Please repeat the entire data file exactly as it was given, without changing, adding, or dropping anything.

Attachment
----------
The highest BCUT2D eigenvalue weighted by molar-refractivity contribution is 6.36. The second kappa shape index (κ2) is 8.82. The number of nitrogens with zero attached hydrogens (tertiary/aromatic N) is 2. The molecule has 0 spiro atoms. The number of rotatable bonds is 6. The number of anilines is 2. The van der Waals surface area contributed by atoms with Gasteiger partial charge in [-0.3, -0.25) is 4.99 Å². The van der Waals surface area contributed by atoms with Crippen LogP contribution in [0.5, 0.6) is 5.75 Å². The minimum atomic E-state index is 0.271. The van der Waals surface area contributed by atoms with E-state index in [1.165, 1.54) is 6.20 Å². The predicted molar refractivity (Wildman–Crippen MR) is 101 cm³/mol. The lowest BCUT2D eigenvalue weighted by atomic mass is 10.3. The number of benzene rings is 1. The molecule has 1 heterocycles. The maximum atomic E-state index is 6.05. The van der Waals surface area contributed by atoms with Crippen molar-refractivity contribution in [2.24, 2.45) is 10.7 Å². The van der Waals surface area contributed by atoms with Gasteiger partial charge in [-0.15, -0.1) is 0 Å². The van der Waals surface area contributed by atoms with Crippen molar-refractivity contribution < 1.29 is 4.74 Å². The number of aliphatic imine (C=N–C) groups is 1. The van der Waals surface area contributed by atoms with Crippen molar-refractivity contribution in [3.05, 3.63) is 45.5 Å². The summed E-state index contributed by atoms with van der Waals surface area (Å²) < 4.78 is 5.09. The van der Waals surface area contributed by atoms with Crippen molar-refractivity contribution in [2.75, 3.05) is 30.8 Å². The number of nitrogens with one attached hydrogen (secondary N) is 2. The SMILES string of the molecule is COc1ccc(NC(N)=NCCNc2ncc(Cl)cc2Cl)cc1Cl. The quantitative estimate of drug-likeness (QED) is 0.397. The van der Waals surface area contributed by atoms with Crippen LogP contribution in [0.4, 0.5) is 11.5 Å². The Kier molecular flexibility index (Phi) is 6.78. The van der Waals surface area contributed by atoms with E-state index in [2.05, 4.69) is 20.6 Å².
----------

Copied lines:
The highest BCUT2D eigenvalue weighted by molar-refractivity contribution is 6.36. The second kappa shape index (κ2) is 8.82. The number of nitrogens with zero attached hydrogens (tertiary/aromatic N) is 2. The molecule has 0 spiro atoms. The number of rotatable bonds is 6. The number of anilines is 2. The van der Waals surface area contributed by atoms with Gasteiger partial charge in [-0.3, -0.25) is 4.99 Å². The van der Waals surface area contributed by atoms with Crippen LogP contribution in [0.5, 0.6) is 5.75 Å². The minimum atomic E-state index is 0.271. The van der Waals surface area contributed by atoms with E-state index in [1.165, 1.54) is 6.20 Å². The predicted molar refractivity (Wildman–Crippen MR) is 101 cm³/mol. The lowest BCUT2D eigenvalue weighted by atomic mass is 10.3. The number of benzene rings is 1. The molecule has 1 heterocycles. The maximum atomic E-state index is 6.05. The van der Waals surface area contributed by atoms with Crippen molar-refractivity contribution in [2.24, 2.45) is 10.7 Å². The van der Waals surface area contributed by atoms with Gasteiger partial charge in [-0.15, -0.1) is 0 Å². The van der Waals surface area contributed by atoms with Crippen molar-refractivity contribution < 1.29 is 4.74 Å². The number of aliphatic imine (C=N–C) groups is 1. The van der Waals surface area contributed by atoms with Crippen molar-refractivity contribution in [3.05, 3.63) is 45.5 Å². The summed E-state index contributed by atoms with van der Waals surface area (Å²) < 4.78 is 5.09. The van der Waals surface area contributed by atoms with Crippen molar-refractivity contribution in [2.75, 3.05) is 30.8 Å². The number of nitrogens with one attached hydrogen (secondary N) is 2. The SMILES string of the molecule is COc1ccc(NC(N)=NCCNc2ncc(Cl)cc2Cl)cc1Cl. The quantitative estimate of drug-likeness (QED) is 0.397. The van der Waals surface area contributed by atoms with Crippen LogP contribution in [0.4, 0.5) is 11.5 Å². The Kier molecular flexibility index (Phi) is 6.78. The van der Waals surface area contributed by atoms with E-state index in [2.05, 4.69) is 20.6 Å².